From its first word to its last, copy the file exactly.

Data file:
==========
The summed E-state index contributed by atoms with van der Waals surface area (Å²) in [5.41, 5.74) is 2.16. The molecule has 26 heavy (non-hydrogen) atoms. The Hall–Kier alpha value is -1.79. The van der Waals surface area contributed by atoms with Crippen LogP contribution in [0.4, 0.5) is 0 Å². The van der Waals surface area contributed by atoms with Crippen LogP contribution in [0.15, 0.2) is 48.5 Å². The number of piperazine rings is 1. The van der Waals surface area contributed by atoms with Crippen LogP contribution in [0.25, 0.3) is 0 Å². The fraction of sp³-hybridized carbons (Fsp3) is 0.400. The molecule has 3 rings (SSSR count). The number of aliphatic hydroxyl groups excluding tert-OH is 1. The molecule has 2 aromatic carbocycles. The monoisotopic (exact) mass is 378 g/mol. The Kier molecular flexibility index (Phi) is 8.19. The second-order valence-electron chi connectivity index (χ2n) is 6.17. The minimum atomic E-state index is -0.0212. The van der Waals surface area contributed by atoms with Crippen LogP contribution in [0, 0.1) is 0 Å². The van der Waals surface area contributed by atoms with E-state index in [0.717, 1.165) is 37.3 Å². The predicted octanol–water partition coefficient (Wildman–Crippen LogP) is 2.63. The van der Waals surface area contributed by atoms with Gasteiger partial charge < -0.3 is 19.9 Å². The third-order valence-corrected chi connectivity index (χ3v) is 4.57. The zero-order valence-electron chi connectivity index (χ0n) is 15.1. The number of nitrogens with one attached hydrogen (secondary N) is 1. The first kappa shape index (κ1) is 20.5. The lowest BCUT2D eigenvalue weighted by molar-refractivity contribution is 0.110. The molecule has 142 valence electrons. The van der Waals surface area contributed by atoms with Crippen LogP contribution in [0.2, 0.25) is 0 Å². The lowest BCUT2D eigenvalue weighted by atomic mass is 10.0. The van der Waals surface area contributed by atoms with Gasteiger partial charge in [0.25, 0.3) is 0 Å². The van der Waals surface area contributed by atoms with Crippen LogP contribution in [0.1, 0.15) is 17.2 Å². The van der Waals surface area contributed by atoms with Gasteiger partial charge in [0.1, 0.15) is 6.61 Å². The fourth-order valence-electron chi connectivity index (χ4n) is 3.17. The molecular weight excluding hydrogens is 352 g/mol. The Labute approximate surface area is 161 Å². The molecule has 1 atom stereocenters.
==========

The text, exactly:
The summed E-state index contributed by atoms with van der Waals surface area (Å²) in [5.41, 5.74) is 2.16. The molecule has 26 heavy (non-hydrogen) atoms. The Hall–Kier alpha value is -1.79. The van der Waals surface area contributed by atoms with Crippen LogP contribution in [0.4, 0.5) is 0 Å². The van der Waals surface area contributed by atoms with Crippen LogP contribution in [0.15, 0.2) is 48.5 Å². The number of piperazine rings is 1. The van der Waals surface area contributed by atoms with Crippen LogP contribution in [0.25, 0.3) is 0 Å². The fraction of sp³-hybridized carbons (Fsp3) is 0.400. The molecule has 3 rings (SSSR count). The number of aliphatic hydroxyl groups excluding tert-OH is 1. The molecule has 2 aromatic carbocycles. The monoisotopic (exact) mass is 378 g/mol. The Kier molecular flexibility index (Phi) is 8.19. The second-order valence-electron chi connectivity index (χ2n) is 6.17. The minimum atomic E-state index is -0.0212. The van der Waals surface area contributed by atoms with Crippen LogP contribution in [0, 0.1) is 0 Å². The van der Waals surface area contributed by atoms with E-state index in [0.717, 1.165) is 37.3 Å². The predicted octanol–water partition coefficient (Wildman–Crippen LogP) is 2.63. The van der Waals surface area contributed by atoms with Gasteiger partial charge < -0.3 is 19.9 Å². The third-order valence-corrected chi connectivity index (χ3v) is 4.57. The zero-order valence-electron chi connectivity index (χ0n) is 15.1. The number of nitrogens with one attached hydrogen (secondary N) is 1. The first kappa shape index (κ1) is 20.5. The lowest BCUT2D eigenvalue weighted by molar-refractivity contribution is 0.110. The molecule has 142 valence electrons. The van der Waals surface area contributed by atoms with Crippen LogP contribution in [0.2, 0.25) is 0 Å². The lowest BCUT2D eigenvalue weighted by atomic mass is 10.0. The van der Waals surface area contributed by atoms with Gasteiger partial charge in [0.25, 0.3) is 0 Å². The van der Waals surface area contributed by atoms with Crippen LogP contribution in [0.1, 0.15) is 17.2 Å². The van der Waals surface area contributed by atoms with Gasteiger partial charge in [0.1, 0.15) is 6.61 Å². The fourth-order valence-electron chi connectivity index (χ4n) is 3.17. The molecular weight excluding hydrogens is 352 g/mol. The Labute approximate surface area is 161 Å². The molecule has 1 atom stereocenters.